Can't see the Forest for the Trees? Exploring Top Executive Gender Diversity among S&P 500 firms

Posted: 1 Apr 2019

See all articles by Alexander Bassen

Alexander Bassen

University of Hamburg; University of Reading - ICMA Centre

Banhishikha Chakraborty

Sociovestix Labs - a DFKI spin-off

Andreas G. F. Hoepner

Smurfit Graduate Business School, University College Dublin; European Commission's Platform on Sustainable Finance

Katharina Hoepner

Sociovestix Labs

Date Written: March 3, 2019

Abstract

Academics have extensively studied women on boards. The number of women among the five named (i.e. best paid) executive officers in the US has also been somewhat explored. However, it appears as if researchers have not paid much attention so far to the topic of 'Executive Gender Diversity': the percentage of women among the full group of top executive as reported to the regulator (i.e.. the SEC in the US). We manually collect this data initially for 2018 S&P 500 firms and compare it to the percentage of women on boards are reported on Bloomberg. We find that firms report, on average, just over 10 executives to the SEC, which shows that studying only the five best paid executives displays less than half of the pictures. Comparing board and top executives, we observe more than 2/3 of firms to have less women among top executives than on the board. Sadly, more than one in six firms does not report any females executives at all to the SEC. The 'Household Durables' and 'Life Sciences' sectors are doing particularly badly from an executive gender diversity perspective, as their median firm has zero female top execs. More generally, less than 1 in 4 firms has more than a quarter of female executives (i.e. more than 75% of the firms have 25% or less female top execs). On a positive note, there are a few firms such as Tiffany & Co. which have more than 40% female top execs but these represent less than 5% of all S&P 500 firms. Our results suggest that executive gender diversity is professionally not as well developed as board gender diversity. For all of us academics studying gender diversity, our results imply that we may want to consider having previously rather often overlooked the forest for the trees. Consequently, we conclude that the topic of executive gender diversity (beyond just the five best paid officers) deserves significantly more attention from academics and research funding bodies.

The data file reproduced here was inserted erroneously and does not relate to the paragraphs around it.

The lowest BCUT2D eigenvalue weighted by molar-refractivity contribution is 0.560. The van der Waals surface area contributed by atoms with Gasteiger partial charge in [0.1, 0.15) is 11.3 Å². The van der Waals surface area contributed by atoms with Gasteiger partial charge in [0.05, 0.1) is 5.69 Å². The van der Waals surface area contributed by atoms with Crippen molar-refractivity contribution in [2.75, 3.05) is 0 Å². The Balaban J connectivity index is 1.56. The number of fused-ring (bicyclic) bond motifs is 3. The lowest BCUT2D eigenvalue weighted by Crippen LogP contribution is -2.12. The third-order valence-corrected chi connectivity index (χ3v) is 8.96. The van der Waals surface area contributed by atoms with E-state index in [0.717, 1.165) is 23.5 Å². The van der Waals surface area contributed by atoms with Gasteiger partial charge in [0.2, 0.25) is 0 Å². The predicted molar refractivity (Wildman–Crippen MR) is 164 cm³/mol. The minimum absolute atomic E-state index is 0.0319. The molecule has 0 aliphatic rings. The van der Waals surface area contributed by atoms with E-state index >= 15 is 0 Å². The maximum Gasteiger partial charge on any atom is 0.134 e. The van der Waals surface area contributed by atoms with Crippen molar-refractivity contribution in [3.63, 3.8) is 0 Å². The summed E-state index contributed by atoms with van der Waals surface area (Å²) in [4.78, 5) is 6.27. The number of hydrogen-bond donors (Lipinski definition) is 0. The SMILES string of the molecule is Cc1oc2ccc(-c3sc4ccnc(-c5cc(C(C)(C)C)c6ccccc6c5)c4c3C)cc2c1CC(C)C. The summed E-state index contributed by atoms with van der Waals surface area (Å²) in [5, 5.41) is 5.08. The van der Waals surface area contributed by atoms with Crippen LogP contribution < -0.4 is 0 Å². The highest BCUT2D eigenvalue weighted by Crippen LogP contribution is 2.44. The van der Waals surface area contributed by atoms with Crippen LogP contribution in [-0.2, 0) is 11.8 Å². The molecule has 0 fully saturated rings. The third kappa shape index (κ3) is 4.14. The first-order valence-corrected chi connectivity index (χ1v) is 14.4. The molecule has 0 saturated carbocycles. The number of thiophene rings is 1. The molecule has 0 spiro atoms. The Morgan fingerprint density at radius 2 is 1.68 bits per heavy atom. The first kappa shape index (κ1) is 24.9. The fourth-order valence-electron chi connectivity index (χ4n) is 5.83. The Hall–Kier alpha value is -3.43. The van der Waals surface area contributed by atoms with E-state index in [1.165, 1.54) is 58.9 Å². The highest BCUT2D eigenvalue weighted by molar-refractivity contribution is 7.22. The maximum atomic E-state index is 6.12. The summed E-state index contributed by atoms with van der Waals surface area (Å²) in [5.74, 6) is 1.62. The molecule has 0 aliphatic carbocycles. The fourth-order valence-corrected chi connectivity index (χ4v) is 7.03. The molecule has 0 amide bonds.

Keywords: Executive Gender Diversity, S&P 500, Women on Boards

Suggested Citation

Bassen, Alexander and Chakraborty, Banhishikha and Hoepner, Andreas G. F. and Hoepner, Katharina, Can't see the Forest for the Trees? Exploring Top Executive Gender Diversity among S&P 500 firms (March 3, 2019). Available at SSRN: https://ssrn.com/abstract=3345972

Alexander Bassen

University of Hamburg ( email )

Von-Melle-Park 5
20146 Hamburg
Germany

University of Reading - ICMA Centre ( email )

Whiteknights Park
P.O. Box 242
Reading RG6 6BA
United Kingdom

Banhishikha Chakraborty

Sociovestix Labs - a DFKI spin-off ( email )

Kaiserslautern, 67663
Germany

HOME PAGE: http://www.sociovestix.com/

Andreas G. F. Hoepner (Contact Author)

Smurfit Graduate Business School, University College Dublin ( email )

Blackrock, Co. Dublin
Ireland

European Commission's Platform on Sustainable Finance ( email )

2 Rue de Spa
Brussels, 1000
Belgium

Katharina Hoepner

Sociovestix Labs ( email )

Kaiserslautern, 67663
Germany

HOME PAGE: http://www.sociovestix.com/

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